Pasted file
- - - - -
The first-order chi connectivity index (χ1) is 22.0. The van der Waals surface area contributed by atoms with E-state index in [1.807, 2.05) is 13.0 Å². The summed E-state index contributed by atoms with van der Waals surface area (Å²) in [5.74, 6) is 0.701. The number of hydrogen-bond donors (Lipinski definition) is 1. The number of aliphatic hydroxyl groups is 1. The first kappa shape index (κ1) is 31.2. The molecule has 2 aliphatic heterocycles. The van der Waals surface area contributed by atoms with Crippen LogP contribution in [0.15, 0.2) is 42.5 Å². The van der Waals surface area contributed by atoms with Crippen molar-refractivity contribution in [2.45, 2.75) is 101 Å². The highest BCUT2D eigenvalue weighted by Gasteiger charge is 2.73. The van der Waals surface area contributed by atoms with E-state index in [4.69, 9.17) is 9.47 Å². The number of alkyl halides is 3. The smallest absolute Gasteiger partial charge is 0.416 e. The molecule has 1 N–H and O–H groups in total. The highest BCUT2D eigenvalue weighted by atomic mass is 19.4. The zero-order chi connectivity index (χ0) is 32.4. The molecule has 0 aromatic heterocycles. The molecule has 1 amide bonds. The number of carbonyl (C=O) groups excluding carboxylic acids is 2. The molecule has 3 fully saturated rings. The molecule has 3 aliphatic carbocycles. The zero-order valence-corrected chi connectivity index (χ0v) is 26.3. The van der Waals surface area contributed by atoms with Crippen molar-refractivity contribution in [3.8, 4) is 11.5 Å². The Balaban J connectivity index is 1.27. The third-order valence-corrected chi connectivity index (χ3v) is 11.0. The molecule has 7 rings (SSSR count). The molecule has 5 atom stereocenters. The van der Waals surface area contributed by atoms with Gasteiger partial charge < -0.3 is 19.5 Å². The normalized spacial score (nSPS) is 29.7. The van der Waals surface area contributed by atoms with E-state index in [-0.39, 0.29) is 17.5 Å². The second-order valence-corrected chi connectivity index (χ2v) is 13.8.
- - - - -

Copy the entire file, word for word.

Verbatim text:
The first-order chi connectivity index (χ1) is 22.0. The van der Waals surface area contributed by atoms with E-state index in [1.807, 2.05) is 13.0 Å². The summed E-state index contributed by atoms with van der Waals surface area (Å²) in [5.74, 6) is 0.701. The number of hydrogen-bond donors (Lipinski definition) is 1. The number of aliphatic hydroxyl groups is 1. The first kappa shape index (κ1) is 31.2. The molecule has 2 aliphatic heterocycles. The van der Waals surface area contributed by atoms with Crippen LogP contribution in [0.15, 0.2) is 42.5 Å². The van der Waals surface area contributed by atoms with Crippen molar-refractivity contribution in [2.45, 2.75) is 101 Å². The highest BCUT2D eigenvalue weighted by Gasteiger charge is 2.73. The van der Waals surface area contributed by atoms with E-state index in [4.69, 9.17) is 9.47 Å². The number of alkyl halides is 3. The smallest absolute Gasteiger partial charge is 0.416 e. The molecule has 1 N–H and O–H groups in total. The highest BCUT2D eigenvalue weighted by atomic mass is 19.4. The zero-order chi connectivity index (χ0) is 32.4. The molecule has 0 aromatic heterocycles. The molecule has 1 amide bonds. The number of carbonyl (C=O) groups excluding carboxylic acids is 2. The molecule has 3 fully saturated rings. The molecule has 3 aliphatic carbocycles. The zero-order valence-corrected chi connectivity index (χ0v) is 26.3. The van der Waals surface area contributed by atoms with Crippen molar-refractivity contribution in [3.8, 4) is 11.5 Å². The Balaban J connectivity index is 1.27. The third-order valence-corrected chi connectivity index (χ3v) is 11.0. The molecule has 7 rings (SSSR count). The molecule has 5 atom stereocenters. The van der Waals surface area contributed by atoms with Gasteiger partial charge < -0.3 is 19.5 Å². The normalized spacial score (nSPS) is 29.7. The van der Waals surface area contributed by atoms with E-state index in [-0.39, 0.29) is 17.5 Å². The second-order valence-corrected chi connectivity index (χ2v) is 13.8.